Year 13 Nelson College student Abel Johnston will be representing the region at the Ngā Manu Kōrero national secondary school speech competition this week, after winning the regional competition in May. Photo: Kate Russell.

Speaking success for Nelson student

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Public speaking might make some run a mile, but Nelson teen Abel Johnston can’t get enough of it.

So it’s no surprise that the Nelson College year 13 student has talked his way to the finals of the Ngā Manu Kōrero national secondary school speech competition, which is being held this week in New Plymouth.

The competition has been running for over 50 years and is intended to encourage the development of skills and confidence of students in spoken English and Maori.

The Nelson College head boy will be taking part in the Senior English category, which requires both an impromptu and prepared speech, with his prepared topic being ‘why Maori performing arts should be University Entrance approved’.

Abel’s rise to the national competition comes after success at the regionals back in May, where he placed first in senior impromptu and prepared, and overall English.

His first taste of the competition was back in 2014 as a year 10 student, where he spoke in the junior Maori section.

“I had one day to prepare for that one,” he laughs.

But Abel says he hasn’t always loved public speaking.

“I used to be really quiet actually, my parents hated public speaking when they were young – they don’t know where I get it from. But since that first Manu Kōrero I did, I haven’t had stage fright in anything I do.”

“I just like the stage space now – when people talk about that fear of looking at the audience, I don’t really see it as much anymore.”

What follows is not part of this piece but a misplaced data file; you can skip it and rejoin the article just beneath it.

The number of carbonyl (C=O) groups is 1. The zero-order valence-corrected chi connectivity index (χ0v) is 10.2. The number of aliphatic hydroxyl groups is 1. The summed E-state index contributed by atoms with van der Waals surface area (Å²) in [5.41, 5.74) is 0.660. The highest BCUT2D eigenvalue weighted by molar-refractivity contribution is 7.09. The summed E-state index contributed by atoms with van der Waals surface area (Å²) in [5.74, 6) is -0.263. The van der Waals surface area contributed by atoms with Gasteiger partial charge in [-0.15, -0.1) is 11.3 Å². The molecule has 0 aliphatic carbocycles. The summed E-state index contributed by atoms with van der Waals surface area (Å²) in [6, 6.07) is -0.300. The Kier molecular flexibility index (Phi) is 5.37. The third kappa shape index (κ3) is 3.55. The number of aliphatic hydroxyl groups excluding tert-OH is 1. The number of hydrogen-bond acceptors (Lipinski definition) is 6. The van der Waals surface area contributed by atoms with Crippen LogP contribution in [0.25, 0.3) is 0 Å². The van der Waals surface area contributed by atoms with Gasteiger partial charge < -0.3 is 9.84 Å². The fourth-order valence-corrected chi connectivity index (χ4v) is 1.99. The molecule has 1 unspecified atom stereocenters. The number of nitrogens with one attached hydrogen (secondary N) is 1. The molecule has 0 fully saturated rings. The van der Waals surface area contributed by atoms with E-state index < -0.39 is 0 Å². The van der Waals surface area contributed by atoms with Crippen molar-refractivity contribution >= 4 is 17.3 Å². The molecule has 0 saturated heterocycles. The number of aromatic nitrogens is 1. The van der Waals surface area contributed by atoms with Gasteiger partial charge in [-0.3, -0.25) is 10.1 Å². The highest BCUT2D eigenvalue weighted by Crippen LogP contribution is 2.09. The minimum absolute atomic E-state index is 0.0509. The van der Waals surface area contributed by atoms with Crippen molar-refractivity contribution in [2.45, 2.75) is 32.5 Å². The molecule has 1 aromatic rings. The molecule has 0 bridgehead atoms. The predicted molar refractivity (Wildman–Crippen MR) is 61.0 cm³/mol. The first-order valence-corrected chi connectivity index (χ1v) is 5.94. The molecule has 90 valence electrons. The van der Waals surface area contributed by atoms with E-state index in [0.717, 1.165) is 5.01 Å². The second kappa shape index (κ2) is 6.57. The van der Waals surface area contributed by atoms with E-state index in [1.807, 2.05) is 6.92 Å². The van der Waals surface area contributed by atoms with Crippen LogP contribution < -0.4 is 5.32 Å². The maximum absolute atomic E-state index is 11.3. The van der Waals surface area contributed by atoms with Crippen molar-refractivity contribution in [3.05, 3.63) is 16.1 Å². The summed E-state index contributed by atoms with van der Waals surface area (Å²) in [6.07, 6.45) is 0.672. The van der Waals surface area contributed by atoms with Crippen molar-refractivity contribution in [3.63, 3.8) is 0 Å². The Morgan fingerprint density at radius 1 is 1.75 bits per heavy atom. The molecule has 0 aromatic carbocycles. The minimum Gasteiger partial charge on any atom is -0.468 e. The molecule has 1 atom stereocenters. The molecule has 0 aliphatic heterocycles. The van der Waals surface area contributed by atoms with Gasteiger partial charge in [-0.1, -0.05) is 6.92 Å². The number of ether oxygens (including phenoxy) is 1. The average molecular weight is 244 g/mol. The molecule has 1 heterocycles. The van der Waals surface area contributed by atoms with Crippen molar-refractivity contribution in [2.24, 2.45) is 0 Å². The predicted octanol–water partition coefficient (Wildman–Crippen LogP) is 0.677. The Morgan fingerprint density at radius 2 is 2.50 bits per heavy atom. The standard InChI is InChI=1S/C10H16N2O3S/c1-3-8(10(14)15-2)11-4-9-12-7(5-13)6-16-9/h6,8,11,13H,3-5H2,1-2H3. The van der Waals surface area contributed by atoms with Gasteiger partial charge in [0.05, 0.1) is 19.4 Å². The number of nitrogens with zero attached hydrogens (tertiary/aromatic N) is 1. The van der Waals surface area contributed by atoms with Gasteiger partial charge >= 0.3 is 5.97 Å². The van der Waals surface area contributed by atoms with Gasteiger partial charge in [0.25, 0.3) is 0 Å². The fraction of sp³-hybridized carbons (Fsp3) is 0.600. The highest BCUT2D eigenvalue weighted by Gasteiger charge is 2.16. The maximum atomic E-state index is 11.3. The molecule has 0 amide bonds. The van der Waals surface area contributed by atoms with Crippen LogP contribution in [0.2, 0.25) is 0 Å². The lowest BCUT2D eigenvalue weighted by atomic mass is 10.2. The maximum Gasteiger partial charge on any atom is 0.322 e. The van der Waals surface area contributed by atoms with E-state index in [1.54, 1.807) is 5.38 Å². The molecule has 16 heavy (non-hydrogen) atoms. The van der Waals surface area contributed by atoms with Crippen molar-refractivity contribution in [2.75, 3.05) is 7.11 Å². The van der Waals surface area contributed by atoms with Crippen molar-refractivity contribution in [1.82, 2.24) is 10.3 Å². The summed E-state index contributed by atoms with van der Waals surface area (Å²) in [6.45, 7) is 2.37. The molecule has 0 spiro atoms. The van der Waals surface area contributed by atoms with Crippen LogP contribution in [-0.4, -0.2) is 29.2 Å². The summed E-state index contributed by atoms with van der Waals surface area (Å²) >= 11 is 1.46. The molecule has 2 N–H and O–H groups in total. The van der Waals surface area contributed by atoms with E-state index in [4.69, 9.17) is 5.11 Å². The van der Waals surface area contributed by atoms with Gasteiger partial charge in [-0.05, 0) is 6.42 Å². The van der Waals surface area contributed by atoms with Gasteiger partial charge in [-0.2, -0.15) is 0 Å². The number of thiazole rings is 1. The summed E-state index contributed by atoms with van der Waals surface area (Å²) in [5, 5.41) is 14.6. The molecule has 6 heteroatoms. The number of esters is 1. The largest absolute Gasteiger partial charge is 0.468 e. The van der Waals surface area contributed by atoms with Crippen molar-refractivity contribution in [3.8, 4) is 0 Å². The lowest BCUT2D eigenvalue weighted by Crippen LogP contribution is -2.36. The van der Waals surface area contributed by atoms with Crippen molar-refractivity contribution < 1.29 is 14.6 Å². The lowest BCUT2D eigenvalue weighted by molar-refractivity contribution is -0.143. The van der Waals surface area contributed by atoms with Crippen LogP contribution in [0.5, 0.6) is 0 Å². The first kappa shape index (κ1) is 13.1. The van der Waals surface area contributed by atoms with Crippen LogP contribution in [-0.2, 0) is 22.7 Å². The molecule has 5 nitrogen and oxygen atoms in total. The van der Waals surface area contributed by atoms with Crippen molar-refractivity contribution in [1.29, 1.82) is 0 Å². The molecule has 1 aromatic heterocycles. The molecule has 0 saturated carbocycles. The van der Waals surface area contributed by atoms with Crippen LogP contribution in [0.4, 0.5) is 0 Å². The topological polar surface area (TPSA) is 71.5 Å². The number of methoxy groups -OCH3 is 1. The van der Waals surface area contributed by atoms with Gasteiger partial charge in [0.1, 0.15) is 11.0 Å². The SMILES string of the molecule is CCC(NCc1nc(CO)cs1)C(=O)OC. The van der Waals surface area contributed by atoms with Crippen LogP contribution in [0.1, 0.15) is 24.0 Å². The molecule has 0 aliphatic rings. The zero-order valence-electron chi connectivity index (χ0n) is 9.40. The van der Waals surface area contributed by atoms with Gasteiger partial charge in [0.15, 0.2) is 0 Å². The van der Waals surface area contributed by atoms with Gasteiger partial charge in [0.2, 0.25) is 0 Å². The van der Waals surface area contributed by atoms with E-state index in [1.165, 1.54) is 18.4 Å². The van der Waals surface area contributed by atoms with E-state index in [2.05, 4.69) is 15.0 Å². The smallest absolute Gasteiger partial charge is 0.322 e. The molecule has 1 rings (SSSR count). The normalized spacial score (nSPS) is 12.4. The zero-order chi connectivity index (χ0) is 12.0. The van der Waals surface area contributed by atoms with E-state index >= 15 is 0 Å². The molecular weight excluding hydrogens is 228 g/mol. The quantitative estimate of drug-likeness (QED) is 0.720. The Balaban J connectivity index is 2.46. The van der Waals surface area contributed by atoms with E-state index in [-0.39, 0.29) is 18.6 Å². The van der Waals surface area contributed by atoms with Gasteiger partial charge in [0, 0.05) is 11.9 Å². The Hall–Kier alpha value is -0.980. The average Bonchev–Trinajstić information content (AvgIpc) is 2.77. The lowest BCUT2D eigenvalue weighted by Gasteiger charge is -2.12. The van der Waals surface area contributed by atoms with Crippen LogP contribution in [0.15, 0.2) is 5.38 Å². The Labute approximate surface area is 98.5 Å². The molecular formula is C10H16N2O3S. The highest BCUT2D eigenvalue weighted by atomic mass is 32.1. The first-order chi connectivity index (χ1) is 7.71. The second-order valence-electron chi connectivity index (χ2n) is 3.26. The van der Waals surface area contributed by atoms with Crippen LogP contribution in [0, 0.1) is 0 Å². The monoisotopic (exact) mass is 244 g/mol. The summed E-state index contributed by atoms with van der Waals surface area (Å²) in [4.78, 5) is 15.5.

Abel says that he won’t be fazed this week when he is given five minutes to prepare for his impromptu speech.

“They take your phones off you so you can’t do any research and then one by one they’ll pull you from the room, and say ‘here are three topics to choose from, you get five minutes’ and then when that’s up, you’re up on the stage.”

“There’s some tricks you can use, like remembering common sayings and knowing a bit about what’s going on in the world right now and usually you’ll be sweet, but sometimes you have to figure out ‘okay, well, that’s what I know, how do I work that into a speech on this’.”

The Wellington-born student is of Ngāti Porou descent, and reckons he’ll be standing against some of his cousins who he’s never met.

“I guarantee that when I’ll get there, there will be at least two or three Ngāti Porou speakers. It will be interesting to make that connection with them and see what they bring to the table.”

And is he nervous?

“Nah, I can’t wait. I think it’s going to be really fun. I can’t wait to see the other speakers,” he says.

“I’ve really wanted to go to nationals and now that I’ve made it, it’d be nice to place, but I really don’t care if I do. I’m just happy to be going, and glad to represent, and when I get there I’ll just do the best I can.”